73 Your hands made me and formed me;
give me understanding to learn your commands.
74 May those who fear you rejoice when they see me,
for I have put my hope in your word.
75 I know, Lord, that your laws are righteous,
and that in faithfulness you have afflicted me.
76 May your unfailing love be my comfort,
according to your promise to your servant.
What a pleasant change. The start to the 10th stanza is not a rehash of the prior nine. Better yet, it is focused on faith and hope rather than on our continuously failed attempts to live up to God’s law and the subsequent reproach. (I am choosing to actively ignore the word “afflicted” in the third verse).
My initial reaction was to gravitate toward the first and fourth verses. One of my favorite parts of the bible is the creation stories at the very start of Genesis. If we recognize these two poems for what they are and don’t attempt to turn them into historical science, they are a beautiful telling of the fundamental relationship between the Creator and the created. Yes, they end with tragedy caused by our rejection of God’s love… But this is the opening scene and it sets the stage for all that is to follow. The first verse of the Yodh stanza makes clear reference to the creation story. The fourth verse points to the fact that God didn’t give up on us.
After reading through the verses a couple times, I discovered, however, that the second verse spoke deeper (albeit more quietly) to me. I have always wrestled with the notion of “fearing the Lord.” It doesn’t seem to align with the notion of a loving, fatherly God. For generations upon generations, people were subjugated by the church under the threat of a vengeful god that must be appeased if we are to escape eternal damnation and torment. It is very easy to fear this type of god. But 500 years ago (+/- a couple months), Martin Luther rediscovered buried in the scriptures the image of God as savior rather than as judge. What become of the word fear? I have heard all sorts of hand-wavy redefinitions of the word, but none of them have ever truly held muster for me.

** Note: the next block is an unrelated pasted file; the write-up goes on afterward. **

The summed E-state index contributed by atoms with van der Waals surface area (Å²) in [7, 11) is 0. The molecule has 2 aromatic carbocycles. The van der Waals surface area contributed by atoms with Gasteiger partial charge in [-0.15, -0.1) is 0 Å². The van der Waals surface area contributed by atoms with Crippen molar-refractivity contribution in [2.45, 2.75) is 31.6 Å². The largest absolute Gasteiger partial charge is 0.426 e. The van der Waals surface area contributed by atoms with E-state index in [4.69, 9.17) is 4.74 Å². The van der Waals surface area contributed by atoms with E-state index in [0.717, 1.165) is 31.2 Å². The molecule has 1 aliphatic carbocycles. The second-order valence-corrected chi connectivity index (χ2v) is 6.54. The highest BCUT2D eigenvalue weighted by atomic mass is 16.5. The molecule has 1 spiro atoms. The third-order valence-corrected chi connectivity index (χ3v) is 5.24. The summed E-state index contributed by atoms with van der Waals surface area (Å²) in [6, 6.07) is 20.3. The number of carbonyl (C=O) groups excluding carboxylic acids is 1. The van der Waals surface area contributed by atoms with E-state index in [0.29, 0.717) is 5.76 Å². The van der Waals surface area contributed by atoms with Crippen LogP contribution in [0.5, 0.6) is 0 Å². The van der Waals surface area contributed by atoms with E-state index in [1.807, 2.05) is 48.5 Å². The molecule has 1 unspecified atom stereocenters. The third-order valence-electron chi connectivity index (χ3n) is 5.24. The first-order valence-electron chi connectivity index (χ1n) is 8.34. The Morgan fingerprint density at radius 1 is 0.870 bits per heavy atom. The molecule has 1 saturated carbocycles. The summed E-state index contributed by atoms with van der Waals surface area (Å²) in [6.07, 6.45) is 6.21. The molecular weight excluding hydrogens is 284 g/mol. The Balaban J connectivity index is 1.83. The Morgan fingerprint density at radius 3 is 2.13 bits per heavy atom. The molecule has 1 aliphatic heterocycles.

So what does this have to do with why I was drawn to the second verse?
We are living in a world where fundamentalism seems to be on the rise—in both Islam and Christianity as well as in secular politics via populism and nationalism. We are hearing less of a redefinition of fear and more of a redefinition of love. You don’t have to look very hard to find an example of someone claiming that their bigotry actually is a form of love. “We don’t hate gays… we want them to change so they can experience God’s love.” … or … “God love’s everyone. They just need to (fill in the blank) to receive it.” This is a blatant redefinition of love.
The second stanza screams out (quietly) that by putting our faith and hope in God’s (true) love we may serve as a beacon on the hill, pointing to a better way for those who (truly) fear God.